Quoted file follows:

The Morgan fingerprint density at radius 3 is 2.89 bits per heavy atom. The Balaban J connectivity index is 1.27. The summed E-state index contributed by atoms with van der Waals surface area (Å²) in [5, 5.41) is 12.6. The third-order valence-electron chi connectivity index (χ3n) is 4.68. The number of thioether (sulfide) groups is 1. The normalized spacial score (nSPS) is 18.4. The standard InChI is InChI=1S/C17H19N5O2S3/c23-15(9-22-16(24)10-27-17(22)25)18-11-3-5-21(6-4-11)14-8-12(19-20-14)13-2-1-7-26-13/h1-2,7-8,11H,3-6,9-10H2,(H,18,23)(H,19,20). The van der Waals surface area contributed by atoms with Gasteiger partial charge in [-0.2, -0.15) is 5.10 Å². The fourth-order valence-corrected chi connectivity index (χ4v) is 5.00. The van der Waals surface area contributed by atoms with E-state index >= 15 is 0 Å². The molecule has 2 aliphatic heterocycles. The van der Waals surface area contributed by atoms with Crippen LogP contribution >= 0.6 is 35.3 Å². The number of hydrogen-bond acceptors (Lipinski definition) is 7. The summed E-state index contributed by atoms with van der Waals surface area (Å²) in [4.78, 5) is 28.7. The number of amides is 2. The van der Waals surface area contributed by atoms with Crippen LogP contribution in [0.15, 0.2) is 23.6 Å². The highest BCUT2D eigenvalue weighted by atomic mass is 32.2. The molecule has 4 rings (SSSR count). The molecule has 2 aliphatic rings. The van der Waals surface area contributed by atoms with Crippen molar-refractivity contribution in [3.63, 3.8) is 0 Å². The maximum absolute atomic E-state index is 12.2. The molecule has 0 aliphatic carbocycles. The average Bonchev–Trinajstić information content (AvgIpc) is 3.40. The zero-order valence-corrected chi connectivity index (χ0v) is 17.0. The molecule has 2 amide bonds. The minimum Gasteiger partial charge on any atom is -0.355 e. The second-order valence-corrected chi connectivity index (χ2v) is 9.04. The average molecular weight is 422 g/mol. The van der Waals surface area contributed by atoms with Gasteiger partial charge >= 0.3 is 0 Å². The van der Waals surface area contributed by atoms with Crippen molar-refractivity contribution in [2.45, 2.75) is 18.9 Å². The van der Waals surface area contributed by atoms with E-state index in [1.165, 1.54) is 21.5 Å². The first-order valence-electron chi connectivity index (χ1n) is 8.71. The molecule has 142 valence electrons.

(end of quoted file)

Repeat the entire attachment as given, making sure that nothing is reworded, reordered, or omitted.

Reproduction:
The Morgan fingerprint density at radius 3 is 2.89 bits per heavy atom. The Balaban J connectivity index is 1.27. The summed E-state index contributed by atoms with van der Waals surface area (Å²) in [5, 5.41) is 12.6. The third-order valence-electron chi connectivity index (χ3n) is 4.68. The number of thioether (sulfide) groups is 1. The normalized spacial score (nSPS) is 18.4. The standard InChI is InChI=1S/C17H19N5O2S3/c23-15(9-22-16(24)10-27-17(22)25)18-11-3-5-21(6-4-11)14-8-12(19-20-14)13-2-1-7-26-13/h1-2,7-8,11H,3-6,9-10H2,(H,18,23)(H,19,20). The van der Waals surface area contributed by atoms with Gasteiger partial charge in [-0.2, -0.15) is 5.10 Å². The fourth-order valence-corrected chi connectivity index (χ4v) is 5.00. The van der Waals surface area contributed by atoms with E-state index >= 15 is 0 Å². The molecule has 2 aliphatic heterocycles. The van der Waals surface area contributed by atoms with Crippen LogP contribution >= 0.6 is 35.3 Å². The number of hydrogen-bond acceptors (Lipinski definition) is 7. The summed E-state index contributed by atoms with van der Waals surface area (Å²) in [4.78, 5) is 28.7. The number of amides is 2. The van der Waals surface area contributed by atoms with Crippen LogP contribution in [0.15, 0.2) is 23.6 Å². The highest BCUT2D eigenvalue weighted by atomic mass is 32.2. The molecule has 4 rings (SSSR count). The molecule has 2 aliphatic rings. The van der Waals surface area contributed by atoms with Crippen molar-refractivity contribution in [3.63, 3.8) is 0 Å². The maximum absolute atomic E-state index is 12.2. The molecule has 0 aliphatic carbocycles. The average Bonchev–Trinajstić information content (AvgIpc) is 3.40. The zero-order valence-corrected chi connectivity index (χ0v) is 17.0. The molecule has 2 amide bonds. The minimum Gasteiger partial charge on any atom is -0.355 e. The second-order valence-corrected chi connectivity index (χ2v) is 9.04. The average molecular weight is 422 g/mol. The van der Waals surface area contributed by atoms with Gasteiger partial charge >= 0.3 is 0 Å². The van der Waals surface area contributed by atoms with Crippen molar-refractivity contribution in [2.45, 2.75) is 18.9 Å². The van der Waals surface area contributed by atoms with E-state index in [1.165, 1.54) is 21.5 Å². The first-order valence-electron chi connectivity index (χ1n) is 8.71. The molecule has 142 valence electrons.